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  • Author or Editor: Benjamin M. McGrew x
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Benjamin M. McGrew, C. Gary Jackson and Raquel A. Redtfeldt

Object

Historically poor outcomes have been characteristic in patients with lateral skull base malignancies. As advances in skull base surgical techniques have been made, complete resection has increasingly been achieved. This has resulted in improved survival rates and local tumor control.

Methods

The authors performed a retrospective review of 95 patients treated for lateral skull base malignancies. The mean age of the patients was 49.4 years. There were 44 females and 51 males. The mean follow-up period was 50 months. Resection was performed in all patients, and postoperative radiotherapy was undertaken in 54% of the cases. Local disease control was maintained in 73% of the patients. Tumor involvement of the facial nerve and intracranial tumor extension did not jeopardize the rate of local control.

Conclusions

Despite the fact that technical advances in skull base surgery have resulted in a higher incidence of complete tumor resection and improved survival rates, a respect for the poor prognosis historically associated with lateral skull base malignancies should be maintained and treatment should be appropriately aggressive.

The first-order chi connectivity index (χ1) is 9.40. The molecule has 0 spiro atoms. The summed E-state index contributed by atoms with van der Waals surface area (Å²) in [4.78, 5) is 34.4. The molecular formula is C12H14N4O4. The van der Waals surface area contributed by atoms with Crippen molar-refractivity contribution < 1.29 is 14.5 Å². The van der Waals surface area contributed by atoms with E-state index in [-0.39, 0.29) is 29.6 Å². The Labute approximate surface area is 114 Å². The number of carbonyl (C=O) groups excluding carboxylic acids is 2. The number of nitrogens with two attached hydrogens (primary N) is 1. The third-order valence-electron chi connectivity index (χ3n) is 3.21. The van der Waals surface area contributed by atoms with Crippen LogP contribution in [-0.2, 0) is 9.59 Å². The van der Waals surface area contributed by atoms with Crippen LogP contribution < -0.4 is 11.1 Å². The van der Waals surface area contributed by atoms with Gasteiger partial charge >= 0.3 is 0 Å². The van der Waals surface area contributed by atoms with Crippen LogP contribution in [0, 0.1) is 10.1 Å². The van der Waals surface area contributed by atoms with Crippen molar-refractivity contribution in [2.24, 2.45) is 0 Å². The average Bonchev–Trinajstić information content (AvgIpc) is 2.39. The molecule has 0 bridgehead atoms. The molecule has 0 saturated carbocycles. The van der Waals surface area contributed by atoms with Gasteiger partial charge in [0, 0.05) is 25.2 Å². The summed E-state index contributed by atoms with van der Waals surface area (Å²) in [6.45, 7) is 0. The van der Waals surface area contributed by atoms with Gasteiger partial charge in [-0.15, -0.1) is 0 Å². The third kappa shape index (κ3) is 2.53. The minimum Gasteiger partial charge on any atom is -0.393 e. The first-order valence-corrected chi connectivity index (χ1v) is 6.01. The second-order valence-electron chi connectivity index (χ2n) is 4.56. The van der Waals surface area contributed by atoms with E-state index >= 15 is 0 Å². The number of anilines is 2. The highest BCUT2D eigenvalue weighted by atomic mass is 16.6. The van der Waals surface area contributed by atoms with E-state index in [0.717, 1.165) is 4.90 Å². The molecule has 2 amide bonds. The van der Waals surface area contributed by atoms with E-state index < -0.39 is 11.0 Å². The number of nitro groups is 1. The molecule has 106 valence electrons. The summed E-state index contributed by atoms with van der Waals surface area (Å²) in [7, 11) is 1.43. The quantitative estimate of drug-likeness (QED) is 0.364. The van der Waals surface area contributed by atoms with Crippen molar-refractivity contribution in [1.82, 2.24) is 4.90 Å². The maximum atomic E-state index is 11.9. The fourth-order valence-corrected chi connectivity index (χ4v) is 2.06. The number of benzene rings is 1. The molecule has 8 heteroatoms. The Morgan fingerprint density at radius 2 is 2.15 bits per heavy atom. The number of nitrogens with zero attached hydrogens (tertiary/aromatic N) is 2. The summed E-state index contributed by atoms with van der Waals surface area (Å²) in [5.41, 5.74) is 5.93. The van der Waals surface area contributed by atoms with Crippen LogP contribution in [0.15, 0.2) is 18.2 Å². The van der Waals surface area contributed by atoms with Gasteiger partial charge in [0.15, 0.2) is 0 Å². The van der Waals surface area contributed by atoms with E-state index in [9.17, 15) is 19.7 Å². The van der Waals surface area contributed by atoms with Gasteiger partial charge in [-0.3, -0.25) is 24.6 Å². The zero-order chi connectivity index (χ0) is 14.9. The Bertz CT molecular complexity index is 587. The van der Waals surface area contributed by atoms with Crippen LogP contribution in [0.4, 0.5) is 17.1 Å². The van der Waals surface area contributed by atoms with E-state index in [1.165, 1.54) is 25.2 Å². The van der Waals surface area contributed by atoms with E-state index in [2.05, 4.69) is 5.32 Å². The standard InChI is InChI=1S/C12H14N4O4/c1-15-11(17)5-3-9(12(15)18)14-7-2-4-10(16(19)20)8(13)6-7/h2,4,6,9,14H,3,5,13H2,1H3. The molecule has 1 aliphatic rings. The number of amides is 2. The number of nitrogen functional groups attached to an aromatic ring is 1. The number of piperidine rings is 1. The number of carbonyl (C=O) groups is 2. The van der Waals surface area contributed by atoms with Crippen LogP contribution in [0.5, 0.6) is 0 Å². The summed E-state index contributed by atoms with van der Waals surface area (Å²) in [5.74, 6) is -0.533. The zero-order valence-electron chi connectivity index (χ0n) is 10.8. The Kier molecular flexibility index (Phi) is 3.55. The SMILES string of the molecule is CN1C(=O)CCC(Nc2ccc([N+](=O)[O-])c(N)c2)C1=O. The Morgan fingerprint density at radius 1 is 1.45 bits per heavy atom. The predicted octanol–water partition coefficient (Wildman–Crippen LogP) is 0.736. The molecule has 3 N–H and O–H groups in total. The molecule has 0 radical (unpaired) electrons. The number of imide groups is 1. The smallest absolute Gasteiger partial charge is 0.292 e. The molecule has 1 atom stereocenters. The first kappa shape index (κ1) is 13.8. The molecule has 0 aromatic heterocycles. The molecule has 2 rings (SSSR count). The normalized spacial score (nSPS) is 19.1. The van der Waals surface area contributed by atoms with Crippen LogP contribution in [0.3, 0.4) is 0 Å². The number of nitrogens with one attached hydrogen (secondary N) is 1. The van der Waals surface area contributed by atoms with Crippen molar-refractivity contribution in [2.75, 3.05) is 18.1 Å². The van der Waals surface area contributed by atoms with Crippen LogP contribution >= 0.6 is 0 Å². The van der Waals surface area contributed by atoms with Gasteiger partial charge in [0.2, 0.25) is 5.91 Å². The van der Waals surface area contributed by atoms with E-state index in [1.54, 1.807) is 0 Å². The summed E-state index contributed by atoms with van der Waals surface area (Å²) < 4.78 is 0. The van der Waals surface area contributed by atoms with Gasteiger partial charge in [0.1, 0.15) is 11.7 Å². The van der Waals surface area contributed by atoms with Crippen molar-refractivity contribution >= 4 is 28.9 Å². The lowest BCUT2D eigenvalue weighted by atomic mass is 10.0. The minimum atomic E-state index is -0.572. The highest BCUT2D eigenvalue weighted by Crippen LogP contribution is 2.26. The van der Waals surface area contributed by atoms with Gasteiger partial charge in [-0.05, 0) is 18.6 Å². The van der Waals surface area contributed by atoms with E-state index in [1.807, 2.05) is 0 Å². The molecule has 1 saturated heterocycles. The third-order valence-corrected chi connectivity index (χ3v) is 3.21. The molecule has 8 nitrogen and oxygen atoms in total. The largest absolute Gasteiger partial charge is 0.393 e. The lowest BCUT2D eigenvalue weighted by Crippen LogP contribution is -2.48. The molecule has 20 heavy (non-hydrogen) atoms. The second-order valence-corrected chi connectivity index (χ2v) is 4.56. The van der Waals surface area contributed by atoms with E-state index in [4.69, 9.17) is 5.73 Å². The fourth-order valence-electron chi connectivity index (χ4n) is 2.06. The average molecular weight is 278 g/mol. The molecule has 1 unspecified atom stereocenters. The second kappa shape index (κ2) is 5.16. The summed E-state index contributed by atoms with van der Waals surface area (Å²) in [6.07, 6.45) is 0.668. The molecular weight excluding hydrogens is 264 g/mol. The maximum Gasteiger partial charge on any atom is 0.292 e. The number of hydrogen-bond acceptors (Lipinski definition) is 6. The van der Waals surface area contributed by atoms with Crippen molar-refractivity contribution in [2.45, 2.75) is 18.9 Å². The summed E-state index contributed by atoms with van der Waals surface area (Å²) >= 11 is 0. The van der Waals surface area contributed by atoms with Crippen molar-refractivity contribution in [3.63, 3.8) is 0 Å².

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Lauren E. Rotman, James R. Hackney, Benjamin M. McGrew, Winfield S. Fisher III and Curtis J. Rozzelle

Cardiofaciocutaneous syndrome (CFCS) is a rare developmental disorder that is phenotypically similar to Noonan syndrome and is associated with mutations in BRAF, MEK1, MEK2, and KRAS. The relationship between malignancy risk and CFCS is unclear with few cases published in the literature. The purpose of this paper is to describe the case of a patient with CFCS presenting in extremis as a result of a large intracerebral hemorrhage arising from a temporal bone mass with histopathology most consistent with chondroblastoma and secondary aneurysmal bone cyst. This is the first case to document an association between CFCS and chondroblastoma.